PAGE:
One thing is for sure… Education bills are never in short supply at the Capitol.
The Mississippi Legislature could give citizens the right to directly elect all local school board members and end the practice of taxation with indirect representation by way of appointments this session.
State Senators Tony Smith and Michael Watson are actively pushing such legislation, but admittedly it faces a long road unfortunately.
Among the reasons advocates give for electing all school board members is the lack of accountability regarding the tax levy requested by schools. When school board appointees request the tax levy they believe is needed to operate the district it is submitted to the municipal governing board but that city council has little to no real legal authority to veto a millage request.
State Rep. John Moore is addressing just that in HB 78. The bill would give the levying authority (the municipal governing board) the right to veto a school board’s request for a tax increase. This would provide a new level of accountability between the school board and the appointing city council.
If we can’t get all school board members elected (and it’s beyond me why we can’t), adding accountability measures is another way to eat the elephant until the silent support gains some courage to be more vocal.
Another bill by Moore would require county school board candidates to declare their political party affiliation, something conservatives will welcome in Mississippi and liberals will demonize.
Can’t you hear it now? “Why does it matter what party they affiliate with as long as they are focused on children and education?”
Truth is, party affiliation speaks volumes as to how a candidate will execute the office if elected, a stereotype Democrats would like to avoid in Mississippi. But voters deserve to know which candidates more closely align with their own convictions and like it or not party affiliation helps clarify those uncertainties.
Smith and Watson, along with Sen. Gray Tollison, are also calling for appointing all school superintendents, a measure Speaker Philip Gunn recently endorsed at the Stennis forum.
The caveat offered by Tollison is that if local communities still want their superintendents elected, they can vote to keep it that way. Such an option may not be advantageous to the ultimate reasoning behind the move but it does provide convenient cover for some lawmakers who may be on the fence.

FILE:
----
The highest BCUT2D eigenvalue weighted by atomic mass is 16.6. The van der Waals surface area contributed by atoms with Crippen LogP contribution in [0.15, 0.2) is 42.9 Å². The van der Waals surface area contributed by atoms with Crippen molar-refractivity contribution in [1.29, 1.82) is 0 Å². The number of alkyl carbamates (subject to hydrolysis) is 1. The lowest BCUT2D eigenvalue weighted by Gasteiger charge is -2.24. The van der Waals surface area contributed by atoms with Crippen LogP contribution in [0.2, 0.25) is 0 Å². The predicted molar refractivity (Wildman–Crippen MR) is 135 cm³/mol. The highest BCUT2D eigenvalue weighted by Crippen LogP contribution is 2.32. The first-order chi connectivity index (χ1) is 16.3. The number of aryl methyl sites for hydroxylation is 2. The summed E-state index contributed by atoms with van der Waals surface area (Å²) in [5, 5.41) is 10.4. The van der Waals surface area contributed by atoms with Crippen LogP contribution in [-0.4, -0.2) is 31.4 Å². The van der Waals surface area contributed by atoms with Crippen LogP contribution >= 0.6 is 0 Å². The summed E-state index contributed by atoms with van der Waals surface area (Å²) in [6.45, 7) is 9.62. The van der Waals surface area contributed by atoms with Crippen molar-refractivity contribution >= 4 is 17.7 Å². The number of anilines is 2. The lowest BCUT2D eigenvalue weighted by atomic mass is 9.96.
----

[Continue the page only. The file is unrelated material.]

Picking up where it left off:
In addition, Moore and Watson have both filed bills to expand the back to school sales tax break weekend in July by proposing to include school supplies, a no brainer really. Why it was only school clothes never made sense if you are a parent of a student in Mississippi. Moore’s bill is HB 80 and Watson’s is SB 2046.
And four state senators have filed to repeal the 2012 School Start Date Act: J.P. Wilemon, Videt Carmichael, Billy Hudson and Derrick Simmons.
The School Start Date Act of 2012 sets all public schools to begin no earlier than the third Monday in August, an effort backed by business groups such as the Gulf Coast Business Council, in an effort to extend summer spending by consumers as well as cut school operational costs in Mississippi’s hot weather.
School districts took issue with the measure saying the matter should be locally controlled. Some school leaders believe the late start will force students to go longer into May, even perhaps into June. Rep. Moore, a co-author of the 2012 law, may be seeking to address this as well by proposing shortening the school year by five days, a bill that has already drawn a number of critics.
As always, education bills will litter the hopper at the Capitol. Y’all Politics will keep you abreast of the more politically interesting measures as the session progresses.